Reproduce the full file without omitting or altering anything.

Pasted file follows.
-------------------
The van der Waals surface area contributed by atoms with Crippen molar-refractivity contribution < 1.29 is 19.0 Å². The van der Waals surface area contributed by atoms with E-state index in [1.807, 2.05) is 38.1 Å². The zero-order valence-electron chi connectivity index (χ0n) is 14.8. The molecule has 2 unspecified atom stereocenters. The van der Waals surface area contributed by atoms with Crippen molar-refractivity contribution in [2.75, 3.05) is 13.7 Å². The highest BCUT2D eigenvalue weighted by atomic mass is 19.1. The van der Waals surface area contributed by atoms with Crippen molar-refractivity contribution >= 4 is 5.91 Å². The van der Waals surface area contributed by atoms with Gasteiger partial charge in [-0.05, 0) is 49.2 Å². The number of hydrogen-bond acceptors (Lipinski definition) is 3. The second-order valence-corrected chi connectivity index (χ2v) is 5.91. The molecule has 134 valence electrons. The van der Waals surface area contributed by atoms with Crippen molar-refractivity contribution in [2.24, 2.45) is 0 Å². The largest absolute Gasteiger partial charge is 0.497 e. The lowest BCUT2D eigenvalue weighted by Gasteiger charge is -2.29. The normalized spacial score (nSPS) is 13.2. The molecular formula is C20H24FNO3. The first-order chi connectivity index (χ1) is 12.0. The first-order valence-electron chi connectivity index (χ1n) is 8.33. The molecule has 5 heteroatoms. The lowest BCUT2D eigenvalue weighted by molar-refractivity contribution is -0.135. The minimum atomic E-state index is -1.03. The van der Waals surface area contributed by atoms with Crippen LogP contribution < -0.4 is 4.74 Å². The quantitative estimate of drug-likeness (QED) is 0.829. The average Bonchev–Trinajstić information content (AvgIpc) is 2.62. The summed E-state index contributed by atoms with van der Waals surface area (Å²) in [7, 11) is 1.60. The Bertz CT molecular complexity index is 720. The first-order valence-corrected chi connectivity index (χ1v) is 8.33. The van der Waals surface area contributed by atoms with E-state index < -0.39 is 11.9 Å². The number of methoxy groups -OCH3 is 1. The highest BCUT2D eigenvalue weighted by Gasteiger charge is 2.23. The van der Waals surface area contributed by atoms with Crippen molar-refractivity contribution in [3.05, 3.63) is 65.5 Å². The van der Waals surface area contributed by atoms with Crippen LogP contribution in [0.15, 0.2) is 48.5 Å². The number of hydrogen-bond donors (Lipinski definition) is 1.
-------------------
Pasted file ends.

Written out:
The van der Waals surface area contributed by atoms with Crippen molar-refractivity contribution < 1.29 is 19.0 Å². The van der Waals surface area contributed by atoms with E-state index in [1.807, 2.05) is 38.1 Å². The zero-order valence-electron chi connectivity index (χ0n) is 14.8. The molecule has 2 unspecified atom stereocenters. The van der Waals surface area contributed by atoms with Crippen molar-refractivity contribution in [2.75, 3.05) is 13.7 Å². The highest BCUT2D eigenvalue weighted by atomic mass is 19.1. The van der Waals surface area contributed by atoms with Crippen molar-refractivity contribution >= 4 is 5.91 Å². The van der Waals surface area contributed by atoms with Gasteiger partial charge in [-0.05, 0) is 49.2 Å². The number of hydrogen-bond acceptors (Lipinski definition) is 3. The second-order valence-corrected chi connectivity index (χ2v) is 5.91. The molecule has 134 valence electrons. The van der Waals surface area contributed by atoms with Crippen molar-refractivity contribution in [2.24, 2.45) is 0 Å². The largest absolute Gasteiger partial charge is 0.497 e. The lowest BCUT2D eigenvalue weighted by Gasteiger charge is -2.29. The normalized spacial score (nSPS) is 13.2. The molecular formula is C20H24FNO3. The first-order chi connectivity index (χ1) is 12.0. The first-order valence-electron chi connectivity index (χ1n) is 8.33. The molecule has 5 heteroatoms. The lowest BCUT2D eigenvalue weighted by molar-refractivity contribution is -0.135. The minimum atomic E-state index is -1.03. The van der Waals surface area contributed by atoms with Crippen LogP contribution < -0.4 is 4.74 Å². The quantitative estimate of drug-likeness (QED) is 0.829. The average Bonchev–Trinajstić information content (AvgIpc) is 2.62. The summed E-state index contributed by atoms with van der Waals surface area (Å²) in [7, 11) is 1.60. The Bertz CT molecular complexity index is 720. The first-order valence-corrected chi connectivity index (χ1v) is 8.33. The van der Waals surface area contributed by atoms with E-state index < -0.39 is 11.9 Å². The number of methoxy groups -OCH3 is 1. The highest BCUT2D eigenvalue weighted by Gasteiger charge is 2.23. The van der Waals surface area contributed by atoms with Crippen molar-refractivity contribution in [3.05, 3.63) is 65.5 Å². The van der Waals surface area contributed by atoms with Crippen LogP contribution in [0.15, 0.2) is 48.5 Å². The number of hydrogen-bond donors (Lipinski definition) is 1.